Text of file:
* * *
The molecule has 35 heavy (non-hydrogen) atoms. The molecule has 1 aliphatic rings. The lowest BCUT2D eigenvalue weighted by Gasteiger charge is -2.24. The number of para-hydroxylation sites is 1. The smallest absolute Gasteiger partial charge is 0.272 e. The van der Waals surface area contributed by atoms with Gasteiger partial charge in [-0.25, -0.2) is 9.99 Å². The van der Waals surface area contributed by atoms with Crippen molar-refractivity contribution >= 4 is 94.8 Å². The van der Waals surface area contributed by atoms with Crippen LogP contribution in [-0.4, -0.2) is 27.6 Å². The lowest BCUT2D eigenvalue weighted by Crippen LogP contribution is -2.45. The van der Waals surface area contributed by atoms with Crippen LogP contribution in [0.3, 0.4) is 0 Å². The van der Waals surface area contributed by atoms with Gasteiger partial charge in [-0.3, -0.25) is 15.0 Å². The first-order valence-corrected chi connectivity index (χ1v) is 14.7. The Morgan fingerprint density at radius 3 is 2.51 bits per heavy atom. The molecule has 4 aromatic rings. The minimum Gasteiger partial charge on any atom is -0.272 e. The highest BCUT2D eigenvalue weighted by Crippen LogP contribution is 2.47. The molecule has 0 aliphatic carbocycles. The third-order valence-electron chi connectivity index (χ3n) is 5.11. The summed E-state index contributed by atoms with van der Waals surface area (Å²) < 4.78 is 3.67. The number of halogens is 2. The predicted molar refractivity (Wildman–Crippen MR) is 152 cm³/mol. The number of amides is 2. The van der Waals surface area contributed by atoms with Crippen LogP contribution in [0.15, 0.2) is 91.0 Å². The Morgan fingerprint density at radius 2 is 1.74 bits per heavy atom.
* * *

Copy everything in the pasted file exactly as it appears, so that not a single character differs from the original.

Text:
The molecule has 35 heavy (non-hydrogen) atoms. The molecule has 1 aliphatic rings. The lowest BCUT2D eigenvalue weighted by Gasteiger charge is -2.24. The number of para-hydroxylation sites is 1. The smallest absolute Gasteiger partial charge is 0.272 e. The van der Waals surface area contributed by atoms with Gasteiger partial charge in [-0.25, -0.2) is 9.99 Å². The van der Waals surface area contributed by atoms with Crippen molar-refractivity contribution >= 4 is 94.8 Å². The van der Waals surface area contributed by atoms with Crippen LogP contribution in [-0.4, -0.2) is 27.6 Å². The lowest BCUT2D eigenvalue weighted by Crippen LogP contribution is -2.45. The van der Waals surface area contributed by atoms with Crippen LogP contribution in [0.3, 0.4) is 0 Å². The van der Waals surface area contributed by atoms with Gasteiger partial charge in [-0.3, -0.25) is 15.0 Å². The first-order valence-corrected chi connectivity index (χ1v) is 14.7. The Morgan fingerprint density at radius 3 is 2.51 bits per heavy atom. The molecule has 4 aromatic rings. The minimum Gasteiger partial charge on any atom is -0.272 e. The highest BCUT2D eigenvalue weighted by Crippen LogP contribution is 2.47. The molecule has 0 aliphatic carbocycles. The third-order valence-electron chi connectivity index (χ3n) is 5.11. The summed E-state index contributed by atoms with van der Waals surface area (Å²) < 4.78 is 3.67. The number of halogens is 2. The predicted molar refractivity (Wildman–Crippen MR) is 152 cm³/mol. The number of amides is 2. The van der Waals surface area contributed by atoms with Crippen LogP contribution in [0.15, 0.2) is 91.0 Å². The Morgan fingerprint density at radius 2 is 1.74 bits per heavy atom.